Surgery Rate After Angioplasty Nosedives
Better technique, new technology dramatically reduce need for an operation
TUESDAY, Oct. 15, 2002 (HealthDayNews) -- When angioplasty was first introduced, surgery also was sometimes necessary.
But the need for an operation after angioplasty has been greatly reduced, according to research published in today's issue of Circulation, the journal of the American Heart Association. The reason: Surgeons have become much more adept in performing angioplasty, and the instruments used are much more sophisticated.
The procedure has been to have a standby surgical team ready in case of complications during angioplasty. Angioplasty involves inserting a balloon-tipped catheter into a narrowed artery and then inflating the balloon to reopen the vessel
The study was conducted by a team led by Dr. Patrick L. Whitlow, director of interventional cardiology at the Cleveland Clinic Foundation in Cleveland. More than 18,500 angioplasty cases were examined, covering a period from 1992 to 2000.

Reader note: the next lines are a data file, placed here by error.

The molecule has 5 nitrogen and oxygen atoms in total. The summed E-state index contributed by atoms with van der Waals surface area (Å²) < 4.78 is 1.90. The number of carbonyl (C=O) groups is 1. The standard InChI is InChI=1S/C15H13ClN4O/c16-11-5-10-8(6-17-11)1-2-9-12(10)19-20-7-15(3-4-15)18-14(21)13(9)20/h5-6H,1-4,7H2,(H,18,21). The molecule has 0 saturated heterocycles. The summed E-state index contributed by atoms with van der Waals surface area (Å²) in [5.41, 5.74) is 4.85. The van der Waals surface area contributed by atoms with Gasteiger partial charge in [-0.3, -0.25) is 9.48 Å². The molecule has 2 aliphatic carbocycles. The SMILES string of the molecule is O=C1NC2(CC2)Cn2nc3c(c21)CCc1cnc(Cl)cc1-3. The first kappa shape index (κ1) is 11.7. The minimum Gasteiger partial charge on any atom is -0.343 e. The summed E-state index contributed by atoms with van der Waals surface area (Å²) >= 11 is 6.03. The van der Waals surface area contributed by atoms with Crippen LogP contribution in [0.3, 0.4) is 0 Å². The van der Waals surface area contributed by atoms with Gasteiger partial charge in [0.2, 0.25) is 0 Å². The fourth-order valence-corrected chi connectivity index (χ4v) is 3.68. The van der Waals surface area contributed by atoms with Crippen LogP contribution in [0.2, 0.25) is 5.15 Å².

"We found a significant decline in the prevalence of emergency bypass surgery, from 1.5 percent in 1992 to 0.14 percent in 2000, more than a 10-fold decline," an American Heart Assocation news release quotes Whitlow as saying. "The data suggest that the overall safety of angioplasty has dramatically improved in the last decade."
In addition to more experienced doctors and better technology, the researchers said that new anti-clotting drugs have made angioplasty more effective. They also found that patients more likely to need emergency heart bypass surgery were women, people with complex blockages or having angoioplasty because of a heart attack.
This information from MEDLINE plus, part of the National Institutes of Health, gives the latest developments in angioplasty.